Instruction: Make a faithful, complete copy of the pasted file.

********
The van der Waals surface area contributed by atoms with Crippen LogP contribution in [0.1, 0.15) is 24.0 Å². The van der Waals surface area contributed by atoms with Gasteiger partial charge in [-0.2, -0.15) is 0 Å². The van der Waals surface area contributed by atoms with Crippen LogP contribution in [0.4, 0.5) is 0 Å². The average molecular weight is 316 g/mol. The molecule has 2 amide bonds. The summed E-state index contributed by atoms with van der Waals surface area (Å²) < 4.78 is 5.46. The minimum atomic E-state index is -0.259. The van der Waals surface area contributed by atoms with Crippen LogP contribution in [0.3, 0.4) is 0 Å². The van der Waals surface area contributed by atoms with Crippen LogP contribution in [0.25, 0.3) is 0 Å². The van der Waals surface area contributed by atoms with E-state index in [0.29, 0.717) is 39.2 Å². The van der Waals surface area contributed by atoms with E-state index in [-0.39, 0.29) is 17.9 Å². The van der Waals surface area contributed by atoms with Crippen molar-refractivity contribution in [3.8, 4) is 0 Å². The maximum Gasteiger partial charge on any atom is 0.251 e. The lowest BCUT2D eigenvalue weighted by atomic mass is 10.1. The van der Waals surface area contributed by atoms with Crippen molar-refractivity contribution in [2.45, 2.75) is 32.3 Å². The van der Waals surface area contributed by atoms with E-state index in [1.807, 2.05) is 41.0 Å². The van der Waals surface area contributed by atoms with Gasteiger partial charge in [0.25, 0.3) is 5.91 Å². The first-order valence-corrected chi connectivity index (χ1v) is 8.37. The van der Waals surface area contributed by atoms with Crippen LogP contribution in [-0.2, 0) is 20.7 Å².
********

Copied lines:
The van der Waals surface area contributed by atoms with Crippen LogP contribution in [0.1, 0.15) is 24.0 Å². The van der Waals surface area contributed by atoms with Gasteiger partial charge in [-0.2, -0.15) is 0 Å². The van der Waals surface area contributed by atoms with Crippen LogP contribution in [0.4, 0.5) is 0 Å². The average molecular weight is 316 g/mol. The molecule has 2 amide bonds. The summed E-state index contributed by atoms with van der Waals surface area (Å²) < 4.78 is 5.46. The minimum atomic E-state index is -0.259. The van der Waals surface area contributed by atoms with Crippen LogP contribution in [0.3, 0.4) is 0 Å². The van der Waals surface area contributed by atoms with Crippen LogP contribution in [0.25, 0.3) is 0 Å². The van der Waals surface area contributed by atoms with E-state index in [0.29, 0.717) is 39.2 Å². The van der Waals surface area contributed by atoms with E-state index in [-0.39, 0.29) is 17.9 Å². The van der Waals surface area contributed by atoms with Crippen molar-refractivity contribution in [3.8, 4) is 0 Å². The maximum Gasteiger partial charge on any atom is 0.251 e. The lowest BCUT2D eigenvalue weighted by atomic mass is 10.1. The van der Waals surface area contributed by atoms with Crippen molar-refractivity contribution in [2.45, 2.75) is 32.3 Å². The van der Waals surface area contributed by atoms with E-state index in [1.807, 2.05) is 41.0 Å². The van der Waals surface area contributed by atoms with Gasteiger partial charge in [0.25, 0.3) is 5.91 Å². The first-order valence-corrected chi connectivity index (χ1v) is 8.37. The van der Waals surface area contributed by atoms with Crippen LogP contribution in [-0.2, 0) is 20.7 Å².